Where is the 30%+ correction in Bitcoin prices? It was certainly not present during weekend trading, as the world’s favorite cryptocurrency bolted past $9,000, climbed to $9,388, pulled back, only to repeat its magical mystery tour once more. The ensuing attack on what many analysts have claimed to be an inordinate concentration of profit taking sell orders hit above the $9,300 level, only to pull back again. At this writing, Bitcoin charged again and now sits at $9,153, in firm command of a new upward trend.
Depending upon your exchange of choice, the exact tracking may have varied a bit, but the fact is that Bitcoin had no intention of going south for the summer months, as the analyst community had foretold, at least not during this weekend. It BTC is truly busting through a barrier of sell orders, one at a time, then this accumulation phase could be followed by another burst of momentum until the next obstacle, perhaps $10,000, is breached. Key Fibonacci levels rest at both $9,440 and $11,400, respectively.
At times like these, one tends to look longer term in order to know where previous resistance and support have been established in the past. The weekly chart below highlights these potential benchmarks:
These Fibonacci benchmarks are the major ones on the trail to absolute recovery just beneath $20,000, but for the moment, Bitcoin is actually half way there. Once past $10,000, shorter timeframes will reveal the more subtle obstacles in the road, presuming that happens soon enough. The sudden burst of energy, however, came as a bit of a surprise, although BTC had been stuck in a tight range since the 4th of this month. The $9,388 figure is a high watermark for 2019 and actually a 13-month high, as well.
The “Doji” candlestick two weeks back had caused some concern, and when it was followed by a red reversal, the potential for a correction was back on the radar screen. This weekend’s run, however, has put that kind of thinking to bed for the moment. Other technical indicators related to key moving average crosses and volume throughput remain bearish to a degree, the reason for continued cautious optimism in the ranks.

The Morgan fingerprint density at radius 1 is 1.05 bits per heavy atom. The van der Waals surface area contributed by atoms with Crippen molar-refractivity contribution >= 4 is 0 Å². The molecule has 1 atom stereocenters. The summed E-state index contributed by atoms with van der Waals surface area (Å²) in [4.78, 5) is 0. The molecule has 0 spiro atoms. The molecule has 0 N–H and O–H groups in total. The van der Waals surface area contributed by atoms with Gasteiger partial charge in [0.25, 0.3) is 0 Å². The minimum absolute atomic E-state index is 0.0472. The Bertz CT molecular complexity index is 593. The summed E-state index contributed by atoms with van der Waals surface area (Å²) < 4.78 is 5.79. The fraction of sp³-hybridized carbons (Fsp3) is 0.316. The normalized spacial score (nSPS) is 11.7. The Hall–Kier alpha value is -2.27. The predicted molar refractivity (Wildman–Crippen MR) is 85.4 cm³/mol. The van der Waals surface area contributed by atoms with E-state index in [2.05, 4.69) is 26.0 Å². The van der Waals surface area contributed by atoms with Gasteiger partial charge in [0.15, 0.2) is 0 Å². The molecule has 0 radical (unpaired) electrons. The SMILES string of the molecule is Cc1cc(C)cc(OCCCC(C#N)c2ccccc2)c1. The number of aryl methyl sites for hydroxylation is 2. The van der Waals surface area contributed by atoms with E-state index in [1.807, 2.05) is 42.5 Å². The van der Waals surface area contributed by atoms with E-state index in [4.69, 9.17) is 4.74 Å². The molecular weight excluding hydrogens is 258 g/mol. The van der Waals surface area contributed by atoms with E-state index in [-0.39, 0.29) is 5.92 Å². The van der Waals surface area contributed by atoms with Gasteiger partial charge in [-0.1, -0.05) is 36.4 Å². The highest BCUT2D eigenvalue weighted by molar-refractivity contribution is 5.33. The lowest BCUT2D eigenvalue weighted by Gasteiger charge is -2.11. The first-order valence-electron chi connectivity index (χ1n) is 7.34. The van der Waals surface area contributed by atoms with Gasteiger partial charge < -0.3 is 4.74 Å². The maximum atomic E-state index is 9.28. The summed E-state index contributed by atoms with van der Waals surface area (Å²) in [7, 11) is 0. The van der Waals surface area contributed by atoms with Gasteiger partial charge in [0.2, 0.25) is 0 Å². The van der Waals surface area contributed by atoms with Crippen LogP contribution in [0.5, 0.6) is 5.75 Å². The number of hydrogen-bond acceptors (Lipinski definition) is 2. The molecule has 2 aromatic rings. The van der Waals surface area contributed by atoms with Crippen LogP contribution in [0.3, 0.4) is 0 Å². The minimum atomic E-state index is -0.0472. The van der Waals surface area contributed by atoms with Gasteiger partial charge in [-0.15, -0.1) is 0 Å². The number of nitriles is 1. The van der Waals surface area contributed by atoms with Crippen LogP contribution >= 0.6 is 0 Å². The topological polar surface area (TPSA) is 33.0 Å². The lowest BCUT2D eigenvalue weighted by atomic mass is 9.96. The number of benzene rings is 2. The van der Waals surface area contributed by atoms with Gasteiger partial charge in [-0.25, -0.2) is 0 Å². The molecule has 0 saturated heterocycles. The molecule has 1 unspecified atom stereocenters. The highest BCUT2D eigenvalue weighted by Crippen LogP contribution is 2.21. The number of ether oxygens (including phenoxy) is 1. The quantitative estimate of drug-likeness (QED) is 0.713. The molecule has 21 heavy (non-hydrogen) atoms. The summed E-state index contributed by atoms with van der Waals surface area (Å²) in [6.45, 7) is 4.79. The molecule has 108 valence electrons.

What is going on behind the scenes to cause such a surprising move in the market? The first place to look is to check on the trend for Bitcoin dominance. A few weeks back, it crested above 60%, but it pulled back, as its altcoin brethren had a rally of their own, playing catch up, as it were. This kind of ebb and flow often repeats as “risk-on” and “risk-off” sentiments ripple through the market. Bitcoin dominance is on the rise again, passing 57% on a repeat uptrend.
What could be causing this shift? Binance, the world’s largest crypto exchange by volume, recently announced that it would discontinue providing trading services to U.S.-based investors. Binance is a “crypto-to-crypto” exchange, but it has plans to establish separate “fiat-to-crypto” exchanges in specific countries, ten to be exact. The U.S. version will be regulated, and exiting investors will need to wait until mid-September to resume activity in their accounts.
Binance clients apparently are not waiting. Binance’s proprietary coin, “BNB”, has depreciated 22% in the past few weeks, a sign that transfers are taking place. Traders with VPN access can trade, since their national origin is not directly detectable. The thinking is that Chinese and U.S. clients are moving to Bitcoin, whether within the Binance infrastructure or without.
Josh Rager, an independent market analyst on Twitter, explained: “Pay attention as increased Bitcoin dominance, specifically over 60%, is bullish for BTC holders but isn’t good for most altcoins. With U.S. Binance ban & other exchange delistings, people could be moving into BTC & major market cap coins.”
Chris Burniske, a partner at New York-based venture capitalist firm, noted the correlation of the Yuan with Chinese moves in the crypto market: “The US’s trade war with China, China’s tightening of capital controls to limit funds fleeing the country, and a weakening yuan all added fuel to $BTC’s fire. Interestingly then, we have bitcoin satiating appetite for risk in the West and much of the world, while simultaneously serving as a risk-off hedge in China.”
Lastly, there has been a great deal of hype recently regarding Facebook’s crypto entry in the market. Its “Project Libra” is to be a cross-border payment enabler, using a stablecoin and its own blockchain to challenge both Bitcoin and other tokens with similar market ambitions. The “hype” may have helped BTC in the short-term, but the long-term view is that is could be transformative in the industry, and according to Peter Schiff, a prominent U.S. stockbroker, he believes it will “bad news for bitcoin”. Time will tell.